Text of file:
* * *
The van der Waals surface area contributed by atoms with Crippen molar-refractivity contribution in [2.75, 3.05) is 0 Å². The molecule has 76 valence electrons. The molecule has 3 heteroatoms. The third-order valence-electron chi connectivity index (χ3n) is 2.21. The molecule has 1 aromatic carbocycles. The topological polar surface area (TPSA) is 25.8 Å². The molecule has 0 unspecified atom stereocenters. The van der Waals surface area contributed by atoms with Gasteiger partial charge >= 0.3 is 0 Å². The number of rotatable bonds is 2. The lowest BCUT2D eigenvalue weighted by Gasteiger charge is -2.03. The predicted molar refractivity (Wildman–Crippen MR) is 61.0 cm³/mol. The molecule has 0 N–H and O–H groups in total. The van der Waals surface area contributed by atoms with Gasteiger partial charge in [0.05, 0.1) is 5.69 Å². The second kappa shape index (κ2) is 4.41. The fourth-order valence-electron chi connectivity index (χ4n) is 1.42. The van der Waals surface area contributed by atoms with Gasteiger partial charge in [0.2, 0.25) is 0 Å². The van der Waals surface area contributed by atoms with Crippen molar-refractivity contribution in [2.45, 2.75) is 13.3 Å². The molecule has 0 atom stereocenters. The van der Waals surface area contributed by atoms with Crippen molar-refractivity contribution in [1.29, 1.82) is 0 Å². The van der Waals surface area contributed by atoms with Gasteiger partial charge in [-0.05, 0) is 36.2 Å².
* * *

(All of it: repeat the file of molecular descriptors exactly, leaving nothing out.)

The van der Waals surface area contributed by atoms with Crippen molar-refractivity contribution in [2.75, 3.05) is 0 Å². The molecule has 76 valence electrons. The molecule has 3 heteroatoms. The third-order valence-electron chi connectivity index (χ3n) is 2.21. The molecule has 1 aromatic carbocycles. The topological polar surface area (TPSA) is 25.8 Å². The molecule has 0 unspecified atom stereocenters. The van der Waals surface area contributed by atoms with Gasteiger partial charge >= 0.3 is 0 Å². The number of rotatable bonds is 2. The lowest BCUT2D eigenvalue weighted by Gasteiger charge is -2.03. The predicted molar refractivity (Wildman–Crippen MR) is 61.0 cm³/mol. The molecule has 0 N–H and O–H groups in total. The van der Waals surface area contributed by atoms with Gasteiger partial charge in [0.05, 0.1) is 5.69 Å². The second kappa shape index (κ2) is 4.41. The fourth-order valence-electron chi connectivity index (χ4n) is 1.42. The van der Waals surface area contributed by atoms with Gasteiger partial charge in [0.2, 0.25) is 0 Å². The van der Waals surface area contributed by atoms with Crippen molar-refractivity contribution in [2.45, 2.75) is 13.3 Å². The molecule has 0 atom stereocenters. The van der Waals surface area contributed by atoms with Crippen molar-refractivity contribution in [1.29, 1.82) is 0 Å². The van der Waals surface area contributed by atoms with Gasteiger partial charge in [-0.05, 0) is 36.2 Å².